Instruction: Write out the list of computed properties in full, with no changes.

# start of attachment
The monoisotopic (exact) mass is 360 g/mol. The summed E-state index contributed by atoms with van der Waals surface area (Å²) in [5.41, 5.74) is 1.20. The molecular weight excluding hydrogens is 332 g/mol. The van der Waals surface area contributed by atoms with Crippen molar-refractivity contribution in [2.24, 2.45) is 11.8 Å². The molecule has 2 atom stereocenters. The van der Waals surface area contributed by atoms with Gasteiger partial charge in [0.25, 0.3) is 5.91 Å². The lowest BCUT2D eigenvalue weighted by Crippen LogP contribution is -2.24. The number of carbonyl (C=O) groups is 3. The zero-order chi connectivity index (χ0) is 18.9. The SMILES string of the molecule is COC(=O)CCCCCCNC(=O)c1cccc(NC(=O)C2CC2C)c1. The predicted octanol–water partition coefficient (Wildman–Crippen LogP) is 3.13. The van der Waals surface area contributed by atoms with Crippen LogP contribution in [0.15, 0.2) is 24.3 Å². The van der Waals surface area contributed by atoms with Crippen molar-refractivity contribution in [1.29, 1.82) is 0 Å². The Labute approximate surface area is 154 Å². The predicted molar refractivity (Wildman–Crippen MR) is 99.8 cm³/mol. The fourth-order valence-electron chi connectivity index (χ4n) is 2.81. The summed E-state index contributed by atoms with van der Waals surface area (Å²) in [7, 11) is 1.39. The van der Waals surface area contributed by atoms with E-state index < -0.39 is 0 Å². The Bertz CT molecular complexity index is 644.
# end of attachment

The monoisotopic (exact) mass is 360 g/mol. The summed E-state index contributed by atoms with van der Waals surface area (Å²) in [5.41, 5.74) is 1.20. The molecular weight excluding hydrogens is 332 g/mol. The van der Waals surface area contributed by atoms with Crippen molar-refractivity contribution in [2.24, 2.45) is 11.8 Å². The molecule has 2 atom stereocenters. The van der Waals surface area contributed by atoms with Gasteiger partial charge in [0.25, 0.3) is 5.91 Å². The lowest BCUT2D eigenvalue weighted by Crippen LogP contribution is -2.24. The number of carbonyl (C=O) groups is 3. The zero-order chi connectivity index (χ0) is 18.9. The SMILES string of the molecule is COC(=O)CCCCCCNC(=O)c1cccc(NC(=O)C2CC2C)c1. The predicted octanol–water partition coefficient (Wildman–Crippen LogP) is 3.13. The van der Waals surface area contributed by atoms with Crippen LogP contribution in [0.15, 0.2) is 24.3 Å². The van der Waals surface area contributed by atoms with Crippen molar-refractivity contribution in [1.29, 1.82) is 0 Å². The Labute approximate surface area is 154 Å². The predicted molar refractivity (Wildman–Crippen MR) is 99.8 cm³/mol. The fourth-order valence-electron chi connectivity index (χ4n) is 2.81. The summed E-state index contributed by atoms with van der Waals surface area (Å²) in [7, 11) is 1.39. The van der Waals surface area contributed by atoms with E-state index < -0.39 is 0 Å². The Bertz CT molecular complexity index is 644.